Helping to ensure the implementation on the country level of committee recommendations is crucial to OMCT’s work with UN treaty bodies. Thus, to the extent possible, OMCT carries out follow-up missions to the country concerned several months after the committee has made its recommendations. OMCT staff meets with national partners, government officials and persons directly affected by the violence generated by violations of economic, social and cultural rights. Together an evaluation is made of progress and suggestions developed for further action and a report is prepared for submission to the respective committee in connection with that committee’s own follow-up activities. During certain missions, meetings take place with officials from the UNDP, European Union and regional development agencies to examine how they can contribute to the implementation of committee recommendations.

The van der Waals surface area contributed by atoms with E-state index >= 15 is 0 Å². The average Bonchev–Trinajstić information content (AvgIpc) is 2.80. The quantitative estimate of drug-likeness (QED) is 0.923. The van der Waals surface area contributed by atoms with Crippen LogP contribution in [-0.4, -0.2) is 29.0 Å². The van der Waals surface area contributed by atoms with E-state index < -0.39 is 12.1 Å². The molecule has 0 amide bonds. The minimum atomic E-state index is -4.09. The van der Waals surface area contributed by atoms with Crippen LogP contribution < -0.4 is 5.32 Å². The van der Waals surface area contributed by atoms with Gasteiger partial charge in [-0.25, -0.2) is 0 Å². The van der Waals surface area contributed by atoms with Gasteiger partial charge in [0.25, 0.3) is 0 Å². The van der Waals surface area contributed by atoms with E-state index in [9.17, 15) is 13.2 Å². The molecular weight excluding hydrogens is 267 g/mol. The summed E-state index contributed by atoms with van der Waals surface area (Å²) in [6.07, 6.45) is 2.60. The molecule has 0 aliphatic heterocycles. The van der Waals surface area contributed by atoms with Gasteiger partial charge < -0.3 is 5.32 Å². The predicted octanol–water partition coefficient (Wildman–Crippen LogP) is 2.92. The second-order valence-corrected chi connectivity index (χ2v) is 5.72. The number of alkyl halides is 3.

Alternative reports and other information submitted to committees
Based on the data developed in preparing the Interdisciplinary Study, OMCT submitted in October 2006 to the Committee Against Torture a report on the economic, social and cultural root causes of violence in South Africa in connection with that Committee’s consideration of South Africa’s state party report. Also in 2006, OMCT submitted a briefing note to the Committee Against Torture containing conclusions and recommendations relating to the economic, social and cultural root causes of violence in Guatemala. Similarly, and based on the Interdisciplinary Study, in 2007 OMCT submitted information to the Committee on Economic, Social and Cultural Rights in relation to their consideration of the State party report from Nepal.